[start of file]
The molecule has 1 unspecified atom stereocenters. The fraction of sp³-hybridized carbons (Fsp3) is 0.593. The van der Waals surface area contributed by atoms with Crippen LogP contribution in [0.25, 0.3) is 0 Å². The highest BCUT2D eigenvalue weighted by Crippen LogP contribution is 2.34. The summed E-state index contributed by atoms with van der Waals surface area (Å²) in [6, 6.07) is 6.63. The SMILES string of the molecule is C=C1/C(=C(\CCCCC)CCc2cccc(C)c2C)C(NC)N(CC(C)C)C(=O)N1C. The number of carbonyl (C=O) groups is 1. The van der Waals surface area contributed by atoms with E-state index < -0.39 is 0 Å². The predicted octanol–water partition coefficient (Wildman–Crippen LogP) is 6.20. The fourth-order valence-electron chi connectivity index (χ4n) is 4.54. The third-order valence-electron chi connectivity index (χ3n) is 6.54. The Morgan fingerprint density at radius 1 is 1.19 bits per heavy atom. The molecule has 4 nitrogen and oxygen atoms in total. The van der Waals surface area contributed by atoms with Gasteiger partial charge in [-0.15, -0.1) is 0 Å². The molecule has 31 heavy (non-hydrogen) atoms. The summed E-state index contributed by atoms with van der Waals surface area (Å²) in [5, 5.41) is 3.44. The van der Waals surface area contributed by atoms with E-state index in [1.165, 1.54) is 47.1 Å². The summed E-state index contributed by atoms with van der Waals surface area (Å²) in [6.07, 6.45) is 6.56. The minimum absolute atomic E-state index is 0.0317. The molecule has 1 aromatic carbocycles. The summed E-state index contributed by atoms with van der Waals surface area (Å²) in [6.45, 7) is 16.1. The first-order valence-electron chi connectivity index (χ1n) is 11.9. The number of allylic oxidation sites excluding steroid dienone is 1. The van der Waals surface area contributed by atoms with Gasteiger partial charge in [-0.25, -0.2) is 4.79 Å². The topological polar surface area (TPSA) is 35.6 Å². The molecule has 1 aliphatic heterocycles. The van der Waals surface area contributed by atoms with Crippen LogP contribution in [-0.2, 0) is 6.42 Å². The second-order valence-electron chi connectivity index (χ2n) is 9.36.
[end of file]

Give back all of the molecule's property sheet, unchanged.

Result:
The molecule has 1 unspecified atom stereocenters. The fraction of sp³-hybridized carbons (Fsp3) is 0.593. The van der Waals surface area contributed by atoms with Crippen LogP contribution in [0.25, 0.3) is 0 Å². The highest BCUT2D eigenvalue weighted by Crippen LogP contribution is 2.34. The summed E-state index contributed by atoms with van der Waals surface area (Å²) in [6, 6.07) is 6.63. The SMILES string of the molecule is C=C1/C(=C(\CCCCC)CCc2cccc(C)c2C)C(NC)N(CC(C)C)C(=O)N1C. The number of carbonyl (C=O) groups is 1. The van der Waals surface area contributed by atoms with E-state index < -0.39 is 0 Å². The predicted octanol–water partition coefficient (Wildman–Crippen LogP) is 6.20. The fourth-order valence-electron chi connectivity index (χ4n) is 4.54. The third-order valence-electron chi connectivity index (χ3n) is 6.54. The Morgan fingerprint density at radius 1 is 1.19 bits per heavy atom. The molecule has 4 nitrogen and oxygen atoms in total. The van der Waals surface area contributed by atoms with Gasteiger partial charge in [-0.15, -0.1) is 0 Å². The molecule has 31 heavy (non-hydrogen) atoms. The summed E-state index contributed by atoms with van der Waals surface area (Å²) in [5, 5.41) is 3.44. The van der Waals surface area contributed by atoms with E-state index in [1.165, 1.54) is 47.1 Å². The summed E-state index contributed by atoms with van der Waals surface area (Å²) in [6.07, 6.45) is 6.56. The minimum absolute atomic E-state index is 0.0317. The molecule has 1 aromatic carbocycles. The summed E-state index contributed by atoms with van der Waals surface area (Å²) in [6.45, 7) is 16.1. The first-order valence-electron chi connectivity index (χ1n) is 11.9. The number of allylic oxidation sites excluding steroid dienone is 1. The van der Waals surface area contributed by atoms with Gasteiger partial charge in [-0.25, -0.2) is 4.79 Å². The topological polar surface area (TPSA) is 35.6 Å². The molecule has 1 aliphatic heterocycles. The van der Waals surface area contributed by atoms with Crippen LogP contribution in [-0.2, 0) is 6.42 Å². The second-order valence-electron chi connectivity index (χ2n) is 9.36.